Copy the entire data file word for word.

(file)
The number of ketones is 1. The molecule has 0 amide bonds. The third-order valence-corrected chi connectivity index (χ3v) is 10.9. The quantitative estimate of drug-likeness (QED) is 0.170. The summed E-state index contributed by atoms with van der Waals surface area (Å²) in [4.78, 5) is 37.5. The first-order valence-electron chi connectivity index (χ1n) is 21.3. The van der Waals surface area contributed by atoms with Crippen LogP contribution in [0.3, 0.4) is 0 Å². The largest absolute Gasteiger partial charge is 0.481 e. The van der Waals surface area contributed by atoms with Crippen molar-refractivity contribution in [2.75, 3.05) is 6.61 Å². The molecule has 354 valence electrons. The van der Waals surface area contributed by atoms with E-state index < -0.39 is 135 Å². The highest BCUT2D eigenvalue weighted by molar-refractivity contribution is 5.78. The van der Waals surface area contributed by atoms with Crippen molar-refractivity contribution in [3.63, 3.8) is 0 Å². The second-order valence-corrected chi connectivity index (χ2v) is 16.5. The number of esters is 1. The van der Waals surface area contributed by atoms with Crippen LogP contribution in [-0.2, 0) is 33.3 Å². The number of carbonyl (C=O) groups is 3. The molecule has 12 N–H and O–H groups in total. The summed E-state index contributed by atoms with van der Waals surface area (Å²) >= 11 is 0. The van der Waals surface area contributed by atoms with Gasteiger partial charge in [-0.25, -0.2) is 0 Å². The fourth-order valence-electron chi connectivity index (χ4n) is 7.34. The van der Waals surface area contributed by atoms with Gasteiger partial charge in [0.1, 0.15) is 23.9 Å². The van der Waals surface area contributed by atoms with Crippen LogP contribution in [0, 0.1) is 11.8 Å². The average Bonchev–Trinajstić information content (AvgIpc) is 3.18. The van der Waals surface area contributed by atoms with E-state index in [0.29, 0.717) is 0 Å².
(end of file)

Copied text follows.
The number of ketones is 1. The molecule has 0 amide bonds. The third-order valence-corrected chi connectivity index (χ3v) is 10.9. The quantitative estimate of drug-likeness (QED) is 0.170. The summed E-state index contributed by atoms with van der Waals surface area (Å²) in [4.78, 5) is 37.5. The first-order valence-electron chi connectivity index (χ1n) is 21.3. The van der Waals surface area contributed by atoms with Crippen LogP contribution in [0.3, 0.4) is 0 Å². The largest absolute Gasteiger partial charge is 0.481 e. The van der Waals surface area contributed by atoms with Crippen molar-refractivity contribution in [2.75, 3.05) is 6.61 Å². The molecule has 354 valence electrons. The van der Waals surface area contributed by atoms with E-state index < -0.39 is 135 Å². The highest BCUT2D eigenvalue weighted by molar-refractivity contribution is 5.78. The van der Waals surface area contributed by atoms with Crippen molar-refractivity contribution in [3.63, 3.8) is 0 Å². The second-order valence-corrected chi connectivity index (χ2v) is 16.5. The number of esters is 1. The van der Waals surface area contributed by atoms with Crippen LogP contribution in [-0.2, 0) is 33.3 Å². The number of carbonyl (C=O) groups is 3. The molecule has 12 N–H and O–H groups in total. The summed E-state index contributed by atoms with van der Waals surface area (Å²) >= 11 is 0. The van der Waals surface area contributed by atoms with Gasteiger partial charge in [-0.25, -0.2) is 0 Å². The fourth-order valence-electron chi connectivity index (χ4n) is 7.34. The van der Waals surface area contributed by atoms with Gasteiger partial charge in [0.1, 0.15) is 23.9 Å². The van der Waals surface area contributed by atoms with Crippen LogP contribution in [0, 0.1) is 11.8 Å². The average Bonchev–Trinajstić information content (AvgIpc) is 3.18. The van der Waals surface area contributed by atoms with E-state index in [0.29, 0.717) is 0 Å².